Divorce is a legal proceeding that many claim to understand. Despite many people citing knowledge of divorce, very few are aware of just how complicated a divorce can be.
One of the most common misconceptions about divorce is that it is a cookie-cutter proceeding that only takes one form. In reality, a divorce can take many forms and names, each different from the last by how they are litigated. The different types of divorce are not universally available to everyone seeking to separate and divorce their spouse. Rather, the circumstances surrounding the divorce and the disposition of each spouse determines which type you qualify for. Some divorce types are also simpler than others.
Knowing that different types of divorce exist will only take you so far. Understanding the different types and how they will affect you is paramount to navigating any legal requirements. The differing divorce types only apply to your situation if your particular situation allows for it.
If you attempt to seek out a specific type of divorce, you might be disappointed since it relies on how you and your spouse feel and your respective situations. However, some divorce types can be pursued specifically if you can convince your spouse to agree and if there are no additional obstacles.
The first type of divorce is a summary divorce.
While a summary divorce is extremely simple, you must meet specific criteria to qualify for one.
Summary divorces are only available to couples who:
If you meet the above criteria, you still must get your spouse to agree to the divorce and file your paperwork together. A summary divorce is meant to terminate a marriage where there is little that needs to be divided between you and your future ex. If your spouse refuses the divorce or if your relationship does not meet the necessary criteria, a summary divorce will be unavailable to you.
The next-best thing compared to a summary divorce is an uncontested divorce.
Specifically, you and your spouse would sit down and negotiate:
Once you have agreed to each of these in a way that is fair to both parties, you will draw up a property settlement agreement. Such agreements are written contracts that outline what was agreed upon and are signed by both parties. After everything is settled, you can officially file for divorce with the court and attend the obligatory hearing. Fortunately, uncontested divorces are usually fast-tracked, and you could resolve your divorce in a fraction of the normal time. Some states even forgo court appearances in favor of affidavits filed with the court clerk.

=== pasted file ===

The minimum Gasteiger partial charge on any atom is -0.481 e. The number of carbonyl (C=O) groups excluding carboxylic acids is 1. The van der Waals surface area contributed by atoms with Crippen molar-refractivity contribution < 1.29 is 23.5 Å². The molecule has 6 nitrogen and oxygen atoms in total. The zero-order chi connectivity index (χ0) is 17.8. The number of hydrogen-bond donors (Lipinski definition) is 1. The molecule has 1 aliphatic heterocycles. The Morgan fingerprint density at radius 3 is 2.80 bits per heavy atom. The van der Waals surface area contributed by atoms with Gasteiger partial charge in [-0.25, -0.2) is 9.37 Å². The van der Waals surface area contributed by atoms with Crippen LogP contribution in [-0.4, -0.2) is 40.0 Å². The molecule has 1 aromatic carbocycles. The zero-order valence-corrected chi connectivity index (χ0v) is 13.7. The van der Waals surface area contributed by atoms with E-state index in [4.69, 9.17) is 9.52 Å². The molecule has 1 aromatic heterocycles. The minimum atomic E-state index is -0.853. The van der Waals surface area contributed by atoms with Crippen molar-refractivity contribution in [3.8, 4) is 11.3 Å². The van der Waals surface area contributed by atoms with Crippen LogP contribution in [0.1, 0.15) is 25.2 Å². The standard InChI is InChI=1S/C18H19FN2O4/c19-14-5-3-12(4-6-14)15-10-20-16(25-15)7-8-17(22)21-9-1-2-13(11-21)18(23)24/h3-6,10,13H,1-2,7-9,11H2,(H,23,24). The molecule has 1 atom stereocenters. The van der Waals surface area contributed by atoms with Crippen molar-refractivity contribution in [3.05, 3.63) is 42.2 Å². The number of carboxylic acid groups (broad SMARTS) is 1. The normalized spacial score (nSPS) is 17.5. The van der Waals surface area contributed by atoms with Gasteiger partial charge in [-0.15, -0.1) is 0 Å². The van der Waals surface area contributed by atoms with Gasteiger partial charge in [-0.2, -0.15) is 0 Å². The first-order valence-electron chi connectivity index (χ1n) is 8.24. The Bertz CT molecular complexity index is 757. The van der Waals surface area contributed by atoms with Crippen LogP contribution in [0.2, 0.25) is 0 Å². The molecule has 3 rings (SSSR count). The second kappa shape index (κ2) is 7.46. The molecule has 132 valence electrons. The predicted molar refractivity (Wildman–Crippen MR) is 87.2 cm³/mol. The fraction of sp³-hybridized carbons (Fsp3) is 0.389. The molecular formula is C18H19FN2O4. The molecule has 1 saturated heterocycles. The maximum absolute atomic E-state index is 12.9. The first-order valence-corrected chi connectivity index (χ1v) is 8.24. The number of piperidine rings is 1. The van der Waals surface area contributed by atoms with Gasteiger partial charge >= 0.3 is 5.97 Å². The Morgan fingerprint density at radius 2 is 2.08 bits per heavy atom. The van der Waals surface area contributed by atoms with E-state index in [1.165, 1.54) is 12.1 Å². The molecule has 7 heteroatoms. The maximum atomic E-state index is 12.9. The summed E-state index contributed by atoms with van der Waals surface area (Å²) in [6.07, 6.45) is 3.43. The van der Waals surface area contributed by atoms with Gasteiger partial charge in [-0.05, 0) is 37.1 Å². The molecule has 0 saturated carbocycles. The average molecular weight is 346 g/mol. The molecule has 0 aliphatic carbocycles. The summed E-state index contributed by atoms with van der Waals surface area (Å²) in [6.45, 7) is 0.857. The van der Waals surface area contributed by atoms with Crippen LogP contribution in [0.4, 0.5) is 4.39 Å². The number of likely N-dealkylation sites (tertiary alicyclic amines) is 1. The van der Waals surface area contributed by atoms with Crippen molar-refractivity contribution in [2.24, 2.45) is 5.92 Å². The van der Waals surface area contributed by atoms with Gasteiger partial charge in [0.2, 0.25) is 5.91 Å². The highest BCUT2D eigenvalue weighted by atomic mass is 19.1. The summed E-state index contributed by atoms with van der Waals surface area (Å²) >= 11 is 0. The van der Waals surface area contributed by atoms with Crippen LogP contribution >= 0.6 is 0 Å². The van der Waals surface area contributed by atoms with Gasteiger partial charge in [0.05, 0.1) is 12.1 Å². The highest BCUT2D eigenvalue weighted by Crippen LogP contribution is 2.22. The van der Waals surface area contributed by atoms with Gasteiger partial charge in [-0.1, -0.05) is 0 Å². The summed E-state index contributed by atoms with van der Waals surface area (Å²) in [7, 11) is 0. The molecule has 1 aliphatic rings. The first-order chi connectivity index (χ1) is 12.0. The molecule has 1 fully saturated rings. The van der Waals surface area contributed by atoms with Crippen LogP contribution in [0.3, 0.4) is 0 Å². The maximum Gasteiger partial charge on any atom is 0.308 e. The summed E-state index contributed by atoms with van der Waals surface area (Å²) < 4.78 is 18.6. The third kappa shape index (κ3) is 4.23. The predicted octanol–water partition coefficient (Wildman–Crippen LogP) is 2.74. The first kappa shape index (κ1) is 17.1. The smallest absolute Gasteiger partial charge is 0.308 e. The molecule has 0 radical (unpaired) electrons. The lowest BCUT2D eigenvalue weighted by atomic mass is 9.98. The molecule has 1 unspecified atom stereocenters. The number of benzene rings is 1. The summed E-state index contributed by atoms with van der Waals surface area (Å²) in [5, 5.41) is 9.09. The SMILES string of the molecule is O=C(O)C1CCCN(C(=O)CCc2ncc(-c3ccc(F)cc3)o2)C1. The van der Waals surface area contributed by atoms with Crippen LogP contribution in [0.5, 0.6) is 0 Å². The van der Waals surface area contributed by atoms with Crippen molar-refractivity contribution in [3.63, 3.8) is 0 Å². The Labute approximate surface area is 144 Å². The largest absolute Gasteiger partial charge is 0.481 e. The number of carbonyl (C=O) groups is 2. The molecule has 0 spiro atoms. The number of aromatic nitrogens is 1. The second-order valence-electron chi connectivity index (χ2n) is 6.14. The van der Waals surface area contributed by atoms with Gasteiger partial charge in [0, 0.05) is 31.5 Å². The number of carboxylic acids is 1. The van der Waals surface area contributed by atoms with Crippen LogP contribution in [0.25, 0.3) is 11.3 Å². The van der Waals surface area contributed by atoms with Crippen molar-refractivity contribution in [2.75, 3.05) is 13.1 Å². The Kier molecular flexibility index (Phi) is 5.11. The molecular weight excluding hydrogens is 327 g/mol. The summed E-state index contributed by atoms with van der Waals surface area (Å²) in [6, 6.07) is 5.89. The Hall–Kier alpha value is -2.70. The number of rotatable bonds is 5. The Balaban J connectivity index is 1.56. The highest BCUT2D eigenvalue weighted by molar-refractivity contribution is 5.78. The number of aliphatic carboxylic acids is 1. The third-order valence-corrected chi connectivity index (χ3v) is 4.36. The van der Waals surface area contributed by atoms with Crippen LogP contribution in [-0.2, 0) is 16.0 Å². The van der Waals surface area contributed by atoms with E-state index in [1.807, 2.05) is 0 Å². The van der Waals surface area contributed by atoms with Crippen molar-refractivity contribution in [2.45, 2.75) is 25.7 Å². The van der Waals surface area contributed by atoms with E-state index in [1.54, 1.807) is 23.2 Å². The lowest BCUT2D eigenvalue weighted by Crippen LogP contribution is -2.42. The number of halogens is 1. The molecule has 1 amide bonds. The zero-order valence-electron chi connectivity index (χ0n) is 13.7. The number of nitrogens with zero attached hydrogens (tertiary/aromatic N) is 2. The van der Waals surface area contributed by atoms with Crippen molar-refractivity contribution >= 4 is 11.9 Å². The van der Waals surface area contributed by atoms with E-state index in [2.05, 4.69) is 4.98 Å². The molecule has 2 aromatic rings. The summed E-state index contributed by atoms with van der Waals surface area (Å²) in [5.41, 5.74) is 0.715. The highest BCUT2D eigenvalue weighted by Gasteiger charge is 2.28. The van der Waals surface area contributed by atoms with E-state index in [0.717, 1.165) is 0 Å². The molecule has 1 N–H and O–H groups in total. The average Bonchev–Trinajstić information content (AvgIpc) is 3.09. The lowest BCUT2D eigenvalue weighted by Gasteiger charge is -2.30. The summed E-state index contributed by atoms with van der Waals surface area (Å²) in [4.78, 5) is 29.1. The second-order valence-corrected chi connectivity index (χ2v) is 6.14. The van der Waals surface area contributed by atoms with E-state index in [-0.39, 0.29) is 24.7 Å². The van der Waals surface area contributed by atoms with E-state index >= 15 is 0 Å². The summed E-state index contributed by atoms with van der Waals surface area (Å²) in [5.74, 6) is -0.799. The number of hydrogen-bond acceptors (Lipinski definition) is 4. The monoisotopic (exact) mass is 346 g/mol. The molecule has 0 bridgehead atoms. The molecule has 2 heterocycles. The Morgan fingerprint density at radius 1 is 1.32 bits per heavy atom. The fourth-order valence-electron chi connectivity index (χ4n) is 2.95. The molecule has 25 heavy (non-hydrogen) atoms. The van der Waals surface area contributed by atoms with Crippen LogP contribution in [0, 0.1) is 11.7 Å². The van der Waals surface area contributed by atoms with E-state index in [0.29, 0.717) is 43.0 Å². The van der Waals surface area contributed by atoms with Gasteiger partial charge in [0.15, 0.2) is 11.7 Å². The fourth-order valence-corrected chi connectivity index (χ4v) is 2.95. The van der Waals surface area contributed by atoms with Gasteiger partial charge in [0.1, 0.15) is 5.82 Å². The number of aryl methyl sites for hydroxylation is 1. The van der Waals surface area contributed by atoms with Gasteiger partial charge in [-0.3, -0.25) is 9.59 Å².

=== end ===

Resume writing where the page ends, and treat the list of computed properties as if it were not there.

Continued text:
A default divorce is not a likely scenario for most people, but it can occur depending on your spouse.
If you comply with all the requirements and laws of your state regarding divorce, a judge can authorize the termination of your marriage. You can do this despite your spouse not participating in the proceedings. While this can be helpful, a default divorce is not a perfect solution.
While it is true your spouse is not there to oppose the terms laid out in your petition for divorce, it can be overturned if your spouse responds after the judgment is rendered. However, your spouse must have a valid reason for not responding to the previous summons.
The most common and possibly the most draining type of divorce is a contested divorce.
While an uncontested divorce is the preferred option for most couples, not everyone is willing to take their marriage ending lying down. If your spouse is opposed to one or more of the requests in your divorce petition and does not yield, your divorce could quickly become a judge's decision rather than you or your spouse. Contested divorces are also time-consuming and stressful, almost exclusively requiring attorneys to navigate.
A contested divorce is also complicated when your spouse is a danger to you since they will be more inclined to fight harder.
This category is less about the type of divorce and more focused on the driving force of the separation. The reason you are getting divorced impacts who has the moral high ground in the proceedings. This is not to say that any divorce is about who is right or wrong. Still, many marriages disintegrate because one party in the relationship did something to destroy the relationship. When this is the case, you are dealing with a fault divorce since the relationship's end can be traced to one party's actions. When petitioning for divorce, you or your spouse can accuse the other of being responsible for causing the divorce through misconduct.